EFFECTS OF HERBIVORY ON FLORAL TRAITS AND FLORAL REWARDS OF ASCLEPIAS SYRIACA
Luis Aguirre1, Manson Jessamyn2.
1University of Illinois at Chicago, Chicago, IL, 2University of Alberta, Edmonton, AB, CA.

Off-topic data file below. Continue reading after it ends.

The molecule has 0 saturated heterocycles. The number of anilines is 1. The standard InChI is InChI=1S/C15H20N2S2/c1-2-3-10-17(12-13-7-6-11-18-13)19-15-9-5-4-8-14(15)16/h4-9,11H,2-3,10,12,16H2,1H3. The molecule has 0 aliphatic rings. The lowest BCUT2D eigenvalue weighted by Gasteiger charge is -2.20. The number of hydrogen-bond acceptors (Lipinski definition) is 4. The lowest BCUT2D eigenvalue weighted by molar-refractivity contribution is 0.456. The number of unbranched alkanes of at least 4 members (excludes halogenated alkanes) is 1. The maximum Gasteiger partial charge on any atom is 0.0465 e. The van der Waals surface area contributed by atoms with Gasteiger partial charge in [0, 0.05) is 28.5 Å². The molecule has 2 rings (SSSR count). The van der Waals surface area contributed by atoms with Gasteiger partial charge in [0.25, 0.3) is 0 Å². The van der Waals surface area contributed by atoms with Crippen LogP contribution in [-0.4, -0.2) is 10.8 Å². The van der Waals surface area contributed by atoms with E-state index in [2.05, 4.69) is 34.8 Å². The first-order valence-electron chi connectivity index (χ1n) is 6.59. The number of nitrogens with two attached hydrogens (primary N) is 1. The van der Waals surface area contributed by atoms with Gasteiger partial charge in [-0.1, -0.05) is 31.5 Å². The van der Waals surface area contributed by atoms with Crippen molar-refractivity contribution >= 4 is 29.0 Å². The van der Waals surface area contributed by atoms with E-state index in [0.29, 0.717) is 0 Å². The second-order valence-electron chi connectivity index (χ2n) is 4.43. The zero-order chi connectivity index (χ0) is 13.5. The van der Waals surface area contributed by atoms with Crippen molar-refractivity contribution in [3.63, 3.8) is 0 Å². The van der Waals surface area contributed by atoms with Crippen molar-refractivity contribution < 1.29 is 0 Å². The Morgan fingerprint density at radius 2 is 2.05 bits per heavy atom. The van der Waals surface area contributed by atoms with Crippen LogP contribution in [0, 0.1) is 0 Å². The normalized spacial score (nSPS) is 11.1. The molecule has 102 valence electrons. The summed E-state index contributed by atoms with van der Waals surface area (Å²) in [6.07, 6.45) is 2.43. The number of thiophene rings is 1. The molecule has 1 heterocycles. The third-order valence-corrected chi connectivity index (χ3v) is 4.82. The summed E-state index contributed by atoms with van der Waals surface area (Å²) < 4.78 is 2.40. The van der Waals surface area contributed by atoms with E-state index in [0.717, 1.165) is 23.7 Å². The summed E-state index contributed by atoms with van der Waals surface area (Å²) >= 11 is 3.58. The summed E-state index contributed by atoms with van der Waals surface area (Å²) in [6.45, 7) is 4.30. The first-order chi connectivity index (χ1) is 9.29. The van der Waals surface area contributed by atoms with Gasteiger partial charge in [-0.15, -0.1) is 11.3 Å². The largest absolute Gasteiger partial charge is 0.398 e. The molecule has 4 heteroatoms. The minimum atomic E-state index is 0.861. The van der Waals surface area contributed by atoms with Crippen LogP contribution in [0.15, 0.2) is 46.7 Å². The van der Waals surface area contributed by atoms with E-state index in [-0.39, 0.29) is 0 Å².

Herbivory and pollination both incur energetic costs for plants, as plants must invest in defenses while simultaneously investing in rewards and attractants. The presence and intensity of herbivory may affect how much energy and resources a plant may spend on reproduction. In this experimental study, we tested different modes and durations of herbivory in Asclepias syriaca to assess whether the investment of energy in herbivore defense affects the reproductive potential of these plants. To measure whether herbivory has a detrimental effect on reproduction we looked at differences in reproductive traits in groups with various herbivory simulations. We measured floral traits, floral rewards, and rates of pollinia removal and deposition as a proxy for pollination to assess the effects of herbivory. The results obtained showed hood size and ovule size were significantly affected by herbivory, with a trend toward smaller hoods and ovules, while nectar traits had non-significant trends toward a general reduction in nectar quantity and quality. These responses varied by duration but not by mode of herbivory. However, we did not see any reduction in pollination when plants were treated with several simulated modes and durations of herbivory. Our results suggest that although herbivory has a direct effect on reproduction related traits, other factors, such as weather, may be driving pollination responses in this system. We conclude that purely mechanical simulations of herbivory may not affect the pollination efficiency in Asclepias syriaca.